Long Islander Kevin Law, Chair of Empire State Development Board, Is NY State’s ‘Mr. Long Island’
Kevin Law, Chair of Empire State Development Board, Is NYS’s Businessman on LI
On a recent day, Kevin Law, chair of the board of Empire State Development (ESD), New York State’s primary economic development agency, looked out the window as he rode the Long Island Rail Road home after a board meeting in Manhattan.
Once the train reached Huntington, Law saw the 208-acre former Froehlich Farm that he helped preserve when he was the Suffolk County Department of Law’s director of real estate.
“Every time we reach that part of the train trip, I see it. It’s a pretty cool feeling I get,” Law said. “A lot of satisfaction. That land will always be preserved.”
Kevin Law is among the best-known and most influential Long Islanders in government who have never been elected. Law joined Tritec Real Estate Co. in April 2021 as executive vice president and partner, as well as impacting Long Island through numerous high-ranking volunteer positions.
“The only job I draw a paycheck from is Tritec,” Law said. “All the other things are volunteer.”
The former chief of the Long island Association has been chair of the Long Island Housing Partnership for 14 years and chair of the Stony Brook University Council for 13. Gov. Kathy Hochul last year appointed him chairman of the Urban Development Corporation, DBA Empire State Development.
“I have a deep commitment to public service in my DNA,” Law said in his East Setauket office. “I spent most of my career in the private sector, but a good portion of it in the public sector.”
Sometimes called “Mr. Long Island,” Law has a long history of serving in positions that have helped shape Long Island, from Suffolk County government and the Long Island Power Authority (LIPA) to the Long Island Association (LIA) and beyond.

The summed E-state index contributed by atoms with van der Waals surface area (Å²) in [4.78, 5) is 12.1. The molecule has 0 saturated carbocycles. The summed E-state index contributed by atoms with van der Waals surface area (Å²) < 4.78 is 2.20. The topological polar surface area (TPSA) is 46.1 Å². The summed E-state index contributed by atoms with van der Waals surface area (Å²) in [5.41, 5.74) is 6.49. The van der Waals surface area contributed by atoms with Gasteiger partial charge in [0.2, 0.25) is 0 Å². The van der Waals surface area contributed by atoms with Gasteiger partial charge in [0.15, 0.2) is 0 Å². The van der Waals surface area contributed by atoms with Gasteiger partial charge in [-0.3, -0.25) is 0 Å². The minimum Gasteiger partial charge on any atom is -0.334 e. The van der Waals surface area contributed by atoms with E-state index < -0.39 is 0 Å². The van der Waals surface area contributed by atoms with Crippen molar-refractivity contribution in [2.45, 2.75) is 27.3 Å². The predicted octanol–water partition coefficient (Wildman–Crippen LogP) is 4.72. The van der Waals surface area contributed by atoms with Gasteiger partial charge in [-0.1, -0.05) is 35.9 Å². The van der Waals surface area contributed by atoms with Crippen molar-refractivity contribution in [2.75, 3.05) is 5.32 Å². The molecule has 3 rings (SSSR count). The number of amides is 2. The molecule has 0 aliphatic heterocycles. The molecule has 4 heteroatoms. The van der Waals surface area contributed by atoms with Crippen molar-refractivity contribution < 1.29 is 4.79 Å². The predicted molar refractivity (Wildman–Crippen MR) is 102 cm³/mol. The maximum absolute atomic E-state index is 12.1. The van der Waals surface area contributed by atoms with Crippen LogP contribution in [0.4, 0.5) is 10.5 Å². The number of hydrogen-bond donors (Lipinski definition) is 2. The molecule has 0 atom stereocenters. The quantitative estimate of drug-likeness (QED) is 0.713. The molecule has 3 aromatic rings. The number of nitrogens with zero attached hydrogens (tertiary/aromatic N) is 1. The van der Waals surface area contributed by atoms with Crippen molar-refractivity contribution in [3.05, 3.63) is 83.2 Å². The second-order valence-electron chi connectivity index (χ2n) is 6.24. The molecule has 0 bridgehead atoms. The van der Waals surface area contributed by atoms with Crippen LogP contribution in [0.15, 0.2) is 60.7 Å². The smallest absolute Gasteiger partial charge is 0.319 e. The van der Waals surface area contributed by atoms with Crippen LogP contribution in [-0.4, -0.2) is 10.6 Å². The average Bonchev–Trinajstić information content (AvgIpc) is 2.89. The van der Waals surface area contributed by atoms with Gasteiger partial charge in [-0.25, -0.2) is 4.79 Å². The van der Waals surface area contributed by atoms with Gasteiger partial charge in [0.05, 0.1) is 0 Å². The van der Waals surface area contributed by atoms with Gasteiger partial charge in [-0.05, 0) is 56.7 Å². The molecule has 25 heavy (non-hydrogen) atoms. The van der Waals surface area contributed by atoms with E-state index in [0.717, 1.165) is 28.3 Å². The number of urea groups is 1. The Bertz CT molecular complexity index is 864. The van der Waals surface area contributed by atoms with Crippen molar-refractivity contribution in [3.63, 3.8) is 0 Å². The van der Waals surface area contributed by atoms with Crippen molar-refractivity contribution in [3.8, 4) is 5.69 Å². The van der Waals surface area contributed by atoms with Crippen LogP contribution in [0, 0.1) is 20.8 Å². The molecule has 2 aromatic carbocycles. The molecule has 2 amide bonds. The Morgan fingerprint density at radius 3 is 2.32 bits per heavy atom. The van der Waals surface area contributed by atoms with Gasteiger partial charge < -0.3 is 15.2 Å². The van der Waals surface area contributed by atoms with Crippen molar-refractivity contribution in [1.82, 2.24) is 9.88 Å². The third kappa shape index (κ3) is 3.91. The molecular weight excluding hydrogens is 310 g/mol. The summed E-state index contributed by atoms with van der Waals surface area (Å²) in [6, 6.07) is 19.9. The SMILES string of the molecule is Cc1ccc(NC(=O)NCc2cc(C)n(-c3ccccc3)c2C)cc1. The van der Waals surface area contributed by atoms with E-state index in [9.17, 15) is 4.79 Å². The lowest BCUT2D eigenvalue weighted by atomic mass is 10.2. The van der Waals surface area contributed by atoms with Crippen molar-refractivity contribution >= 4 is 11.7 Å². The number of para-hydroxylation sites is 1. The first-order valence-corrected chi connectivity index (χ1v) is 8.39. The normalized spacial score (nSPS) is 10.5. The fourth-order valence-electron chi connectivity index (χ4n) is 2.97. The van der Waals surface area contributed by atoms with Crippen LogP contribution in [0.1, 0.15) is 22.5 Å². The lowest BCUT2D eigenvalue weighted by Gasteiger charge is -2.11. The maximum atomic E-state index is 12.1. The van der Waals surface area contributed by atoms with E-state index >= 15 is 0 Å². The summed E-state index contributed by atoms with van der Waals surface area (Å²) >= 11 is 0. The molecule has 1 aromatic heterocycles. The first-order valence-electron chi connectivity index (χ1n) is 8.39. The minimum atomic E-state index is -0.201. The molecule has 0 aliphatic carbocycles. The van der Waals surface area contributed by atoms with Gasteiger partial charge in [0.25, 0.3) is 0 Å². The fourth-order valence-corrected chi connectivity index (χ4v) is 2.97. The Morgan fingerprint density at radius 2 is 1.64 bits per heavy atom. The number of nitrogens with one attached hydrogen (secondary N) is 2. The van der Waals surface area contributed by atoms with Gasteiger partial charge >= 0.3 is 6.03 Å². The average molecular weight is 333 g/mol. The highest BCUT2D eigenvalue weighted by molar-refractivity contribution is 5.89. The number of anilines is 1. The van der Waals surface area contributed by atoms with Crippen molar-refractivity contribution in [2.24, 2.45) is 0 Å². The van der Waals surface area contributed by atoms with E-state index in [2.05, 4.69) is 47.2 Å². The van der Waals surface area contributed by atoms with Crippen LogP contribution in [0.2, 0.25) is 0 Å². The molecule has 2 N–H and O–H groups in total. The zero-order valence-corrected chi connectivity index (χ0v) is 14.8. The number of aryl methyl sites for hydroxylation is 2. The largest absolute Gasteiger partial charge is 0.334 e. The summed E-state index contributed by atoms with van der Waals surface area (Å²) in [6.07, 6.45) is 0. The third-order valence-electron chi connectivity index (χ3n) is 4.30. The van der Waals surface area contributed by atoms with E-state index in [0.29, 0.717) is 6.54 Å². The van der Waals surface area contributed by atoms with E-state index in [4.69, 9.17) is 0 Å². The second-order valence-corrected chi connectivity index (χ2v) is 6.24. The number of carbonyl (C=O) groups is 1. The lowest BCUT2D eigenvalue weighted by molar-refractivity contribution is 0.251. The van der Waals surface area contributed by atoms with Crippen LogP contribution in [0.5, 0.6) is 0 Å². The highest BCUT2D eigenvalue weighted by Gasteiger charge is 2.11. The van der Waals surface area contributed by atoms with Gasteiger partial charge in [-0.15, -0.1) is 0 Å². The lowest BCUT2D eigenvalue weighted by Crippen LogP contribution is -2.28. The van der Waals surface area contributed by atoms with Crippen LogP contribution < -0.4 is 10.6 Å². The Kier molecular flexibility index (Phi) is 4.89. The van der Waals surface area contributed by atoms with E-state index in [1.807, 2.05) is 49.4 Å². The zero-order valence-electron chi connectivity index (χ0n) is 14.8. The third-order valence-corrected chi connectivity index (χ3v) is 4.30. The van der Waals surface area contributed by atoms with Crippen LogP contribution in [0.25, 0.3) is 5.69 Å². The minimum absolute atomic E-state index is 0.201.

“I have a deep commitment to Long Island, our state, and making the region better,” he said. “That’s why I stay involved in all these organizations.”
Governors have often reached out to Law to take key posts. And Law has added new positions with successive administrations.
“The last four governors have asked me to serve in different capacities,” he said. “They sort of viewed me as one of their key Long Island advisors.”
The governor’s man on Long Island
An alumnus of Stony Brook, Law was appointed by Gov. David Paterson as chairman of the Stony Brook Council before Gov. Andrew Cuomo reappointed him as chair for his second seven-year term.
“Kevin is a dedicated partner and staunch advocate for advancing our university’s promise as a New York State flagship institution,” Stony Brook University President Maurie McInnis said of Law. “Kevin is a trusted advisor and friend to Stony Brook University and to me personally.”
Matt Cohen, president and CEO of the LIA, put it simply. “If there were a mayor of Long Island, it would be Kevin Law,” Cohen said. “He has dedicated his career to serving our region and cares so much about its future.”
Drinking a Diet Pepsi (“I don’t drink coffee. I get my caffeine from Diet Pepsi”), Law recently looked back on decades of making a difference on Long Island.
“In some ways I’m a behind-the-scenes advisor to governors, but I’ve had very visible roles on Long Island, running LIPA or the Long Island Association,” Law said.
Over the years, he often headed upstate, lobbying for Long Island. “When I was at the LIA, I spent a lot of time in Albany,” Law said. “Not much now. I was up for the governor’s inauguration. I spend time in New York City now, because that’s where ESD’s office is.”
Long Island roots
While Kevin Law, whose father worked in Manhattan, has lived and worked much of his life on Long Island, he wasn’t born here. “I was born in New Jersey, but I moved out to Smithtown when I was 1,” Law said. “I’ve been here my entire life.”